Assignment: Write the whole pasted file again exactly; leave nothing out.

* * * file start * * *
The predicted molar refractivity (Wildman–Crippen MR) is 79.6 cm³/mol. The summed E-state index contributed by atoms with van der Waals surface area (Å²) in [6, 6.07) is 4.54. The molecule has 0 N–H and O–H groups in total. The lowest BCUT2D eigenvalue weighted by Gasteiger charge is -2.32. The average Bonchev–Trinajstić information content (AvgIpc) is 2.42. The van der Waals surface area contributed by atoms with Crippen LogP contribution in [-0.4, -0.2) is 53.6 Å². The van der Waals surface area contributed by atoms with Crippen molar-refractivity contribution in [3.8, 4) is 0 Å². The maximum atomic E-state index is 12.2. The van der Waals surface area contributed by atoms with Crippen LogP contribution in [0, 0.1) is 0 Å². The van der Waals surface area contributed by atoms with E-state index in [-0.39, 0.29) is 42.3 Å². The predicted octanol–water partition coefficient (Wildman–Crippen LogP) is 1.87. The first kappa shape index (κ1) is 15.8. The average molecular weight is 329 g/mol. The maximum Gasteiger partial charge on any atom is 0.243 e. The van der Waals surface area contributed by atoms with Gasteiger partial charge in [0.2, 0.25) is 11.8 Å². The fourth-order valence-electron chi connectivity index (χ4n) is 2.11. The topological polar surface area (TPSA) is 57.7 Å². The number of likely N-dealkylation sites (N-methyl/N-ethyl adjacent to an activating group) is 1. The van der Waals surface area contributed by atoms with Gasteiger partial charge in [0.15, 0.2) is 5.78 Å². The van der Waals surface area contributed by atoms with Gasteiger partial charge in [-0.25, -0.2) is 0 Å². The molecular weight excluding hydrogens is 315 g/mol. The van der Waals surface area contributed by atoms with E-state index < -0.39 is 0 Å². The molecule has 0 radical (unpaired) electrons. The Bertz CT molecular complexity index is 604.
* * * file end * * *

The predicted molar refractivity (Wildman–Crippen MR) is 79.6 cm³/mol. The summed E-state index contributed by atoms with van der Waals surface area (Å²) in [6, 6.07) is 4.54. The molecule has 0 N–H and O–H groups in total. The lowest BCUT2D eigenvalue weighted by Gasteiger charge is -2.32. The average Bonchev–Trinajstić information content (AvgIpc) is 2.42. The van der Waals surface area contributed by atoms with Crippen LogP contribution in [-0.4, -0.2) is 53.6 Å². The van der Waals surface area contributed by atoms with Crippen molar-refractivity contribution in [3.8, 4) is 0 Å². The maximum atomic E-state index is 12.2. The van der Waals surface area contributed by atoms with Crippen LogP contribution in [0, 0.1) is 0 Å². The van der Waals surface area contributed by atoms with E-state index in [-0.39, 0.29) is 42.3 Å². The predicted octanol–water partition coefficient (Wildman–Crippen LogP) is 1.87. The first kappa shape index (κ1) is 15.8. The average molecular weight is 329 g/mol. The maximum Gasteiger partial charge on any atom is 0.243 e. The van der Waals surface area contributed by atoms with Gasteiger partial charge in [0.2, 0.25) is 11.8 Å². The fourth-order valence-electron chi connectivity index (χ4n) is 2.11. The topological polar surface area (TPSA) is 57.7 Å². The number of likely N-dealkylation sites (N-methyl/N-ethyl adjacent to an activating group) is 1. The van der Waals surface area contributed by atoms with Gasteiger partial charge in [0.15, 0.2) is 5.78 Å². The van der Waals surface area contributed by atoms with Gasteiger partial charge in [-0.25, -0.2) is 0 Å². The molecular weight excluding hydrogens is 315 g/mol. The van der Waals surface area contributed by atoms with E-state index < -0.39 is 0 Å². The molecule has 0 radical (unpaired) electrons. The Bertz CT molecular complexity index is 604.